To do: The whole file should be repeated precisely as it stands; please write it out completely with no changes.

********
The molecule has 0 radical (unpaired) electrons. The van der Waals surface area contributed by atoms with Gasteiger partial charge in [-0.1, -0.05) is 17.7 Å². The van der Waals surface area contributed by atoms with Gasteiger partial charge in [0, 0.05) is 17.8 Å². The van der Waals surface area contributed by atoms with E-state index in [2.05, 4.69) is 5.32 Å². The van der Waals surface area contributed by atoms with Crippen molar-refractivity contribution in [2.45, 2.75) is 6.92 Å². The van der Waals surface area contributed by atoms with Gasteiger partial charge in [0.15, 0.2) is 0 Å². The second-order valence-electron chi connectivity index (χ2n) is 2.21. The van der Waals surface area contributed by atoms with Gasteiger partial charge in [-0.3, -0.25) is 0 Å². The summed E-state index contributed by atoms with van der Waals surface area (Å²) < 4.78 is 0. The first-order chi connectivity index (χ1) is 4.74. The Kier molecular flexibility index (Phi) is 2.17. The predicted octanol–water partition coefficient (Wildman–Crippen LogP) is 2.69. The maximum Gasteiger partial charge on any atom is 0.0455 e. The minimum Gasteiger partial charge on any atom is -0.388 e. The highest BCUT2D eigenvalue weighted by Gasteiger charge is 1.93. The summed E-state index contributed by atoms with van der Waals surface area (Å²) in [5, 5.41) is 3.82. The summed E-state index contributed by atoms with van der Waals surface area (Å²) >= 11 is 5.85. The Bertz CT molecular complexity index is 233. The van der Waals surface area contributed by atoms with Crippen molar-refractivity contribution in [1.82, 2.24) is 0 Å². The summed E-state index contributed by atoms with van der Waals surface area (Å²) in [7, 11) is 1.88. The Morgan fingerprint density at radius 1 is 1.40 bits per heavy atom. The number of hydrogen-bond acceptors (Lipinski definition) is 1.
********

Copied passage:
The molecule has 0 radical (unpaired) electrons. The van der Waals surface area contributed by atoms with Gasteiger partial charge in [-0.1, -0.05) is 17.7 Å². The van der Waals surface area contributed by atoms with Gasteiger partial charge in [0, 0.05) is 17.8 Å². The van der Waals surface area contributed by atoms with E-state index in [2.05, 4.69) is 5.32 Å². The van der Waals surface area contributed by atoms with Crippen molar-refractivity contribution in [2.45, 2.75) is 6.92 Å². The van der Waals surface area contributed by atoms with Gasteiger partial charge in [0.15, 0.2) is 0 Å². The second-order valence-electron chi connectivity index (χ2n) is 2.21. The van der Waals surface area contributed by atoms with Gasteiger partial charge in [-0.3, -0.25) is 0 Å². The summed E-state index contributed by atoms with van der Waals surface area (Å²) < 4.78 is 0. The first-order chi connectivity index (χ1) is 4.74. The Kier molecular flexibility index (Phi) is 2.17. The predicted octanol–water partition coefficient (Wildman–Crippen LogP) is 2.69. The maximum Gasteiger partial charge on any atom is 0.0455 e. The minimum Gasteiger partial charge on any atom is -0.388 e. The highest BCUT2D eigenvalue weighted by Gasteiger charge is 1.93. The summed E-state index contributed by atoms with van der Waals surface area (Å²) in [5, 5.41) is 3.82. The summed E-state index contributed by atoms with van der Waals surface area (Å²) >= 11 is 5.85. The Bertz CT molecular complexity index is 233. The van der Waals surface area contributed by atoms with Crippen molar-refractivity contribution in [1.82, 2.24) is 0 Å². The summed E-state index contributed by atoms with van der Waals surface area (Å²) in [7, 11) is 1.88. The Morgan fingerprint density at radius 1 is 1.40 bits per heavy atom. The number of hydrogen-bond acceptors (Lipinski definition) is 1.